I don’t mind saying that this is less a book review than an explicit endorsement. Flipping through the book makes the Tour fresh and intimate, reminding me of the occasions I’ve been there and giving me a window into events I didn’t have the chance to enjoy. It does more to capture the totality of the race than any other photo book I’ve ever seen.
Enjoy the shots. And if you don’t pick the book up yourself, you might consider sending this link to your sweet one before Christmas rolls around: The Greatest Race.
Images: Mike Powell
There are a number of truly talented photographers who devote their considerable abilities to cycling. Some full-time, some less-so. Mike Powell cut his teeth as a shooter for what is now Getty Images. When he got started, the agency, founded by one of his brothers, was known as Allsport and it was the premiere sports photography agency. They employed only the best of the best. To see a raw take from one of their shooters was to see 36 images, 34 of which would be tack sharp, the industry’s term for images so perfectly in focus you could blow them up into posters.
Mike is best known for his work in track and field. You’ve seen his work in Sports Illustrated, in Kodak ads and anywhere an evocative image of an American track and field athlete was required. But he’s got a serious soft spot for cycling in general and the Tour de France in specific. He is the author of “A Game to Love” (PQ Blackwell), a celebration of the sport of tennis.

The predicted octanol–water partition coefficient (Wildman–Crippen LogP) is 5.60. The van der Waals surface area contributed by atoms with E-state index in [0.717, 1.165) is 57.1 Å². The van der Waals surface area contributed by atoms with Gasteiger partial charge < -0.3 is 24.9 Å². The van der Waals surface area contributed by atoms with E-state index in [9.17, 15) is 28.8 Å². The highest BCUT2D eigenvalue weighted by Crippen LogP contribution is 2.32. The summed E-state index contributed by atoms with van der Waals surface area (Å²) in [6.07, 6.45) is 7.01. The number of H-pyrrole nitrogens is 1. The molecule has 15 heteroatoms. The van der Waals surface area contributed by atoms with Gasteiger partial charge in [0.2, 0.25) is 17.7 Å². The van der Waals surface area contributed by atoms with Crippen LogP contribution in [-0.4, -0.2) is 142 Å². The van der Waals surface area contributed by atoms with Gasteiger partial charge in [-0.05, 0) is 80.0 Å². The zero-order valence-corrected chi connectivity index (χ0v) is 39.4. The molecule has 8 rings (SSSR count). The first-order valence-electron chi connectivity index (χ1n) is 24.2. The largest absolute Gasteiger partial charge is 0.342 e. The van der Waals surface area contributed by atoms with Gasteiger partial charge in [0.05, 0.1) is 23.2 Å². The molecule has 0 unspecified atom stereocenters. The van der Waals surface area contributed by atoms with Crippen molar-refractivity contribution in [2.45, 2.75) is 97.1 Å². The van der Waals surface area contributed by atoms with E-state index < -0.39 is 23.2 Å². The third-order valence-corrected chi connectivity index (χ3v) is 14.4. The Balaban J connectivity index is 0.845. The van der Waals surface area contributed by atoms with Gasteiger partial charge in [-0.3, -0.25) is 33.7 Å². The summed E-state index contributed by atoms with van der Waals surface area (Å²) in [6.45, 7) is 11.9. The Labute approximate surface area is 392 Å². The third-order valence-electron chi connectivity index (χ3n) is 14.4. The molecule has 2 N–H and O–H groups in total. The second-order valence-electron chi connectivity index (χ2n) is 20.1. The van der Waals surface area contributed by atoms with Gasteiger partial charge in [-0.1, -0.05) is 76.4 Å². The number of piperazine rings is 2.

“The Greatest Race” is Mike’s take on the Tour de France. With text written by friend and collaborator Lewis Blackwell (no relation to the publisher), Mike describes the gift book as “an indulgence.”
“We both love bike racing. I wanted to go back to the Tour, but with a different (mission). (It was) the opportunity to get to the Tour and work on it less as a sports event and more as an art book and look at what the Tour means to us all, and less who won and lost.”
“When you have pressures on you to produce a daily accounting of what happened on the road, you tend to fall back on what you’re best at. It’s also dictated by what happened and who your business is.
“I’ve been put in a position … working with Sports Illustrated and this book. They don’t need me to do what the agencies do. Technically I could put my mom on the side of the road and she could get a usable shot (with the cameras that are out there). I’m more interested in, ‘How does this picture tell the story of the Tour de France?’”
Mike says he’s been given the freedom to explore and let go.
“The more I let go of my expectations, the more I surprise myself and take picture that please me. I’m not trying to tell the story of that day, I’m telling the story of the Tour de France.
“The question I keep asking myself is, ‘Is this bigger than that day?’”
What I find remarkable in this brief sampling of his work is the way he reinvents the cycling photograph with each new shot. It’s no small feat. But Mike is a man hungry still to do his best work.
“It’s the pinnacle of their career, why shouldn’t it be the pinnacle of my photography?”
Expect to see “The Greatest Race” from PQ Blackwell in bookstores near you late this winter or early next spring. You might suggest gift cards to your favorite bookstore at Christmas. In the meantime, you can check out the Facebook page featuring Mike’s updates.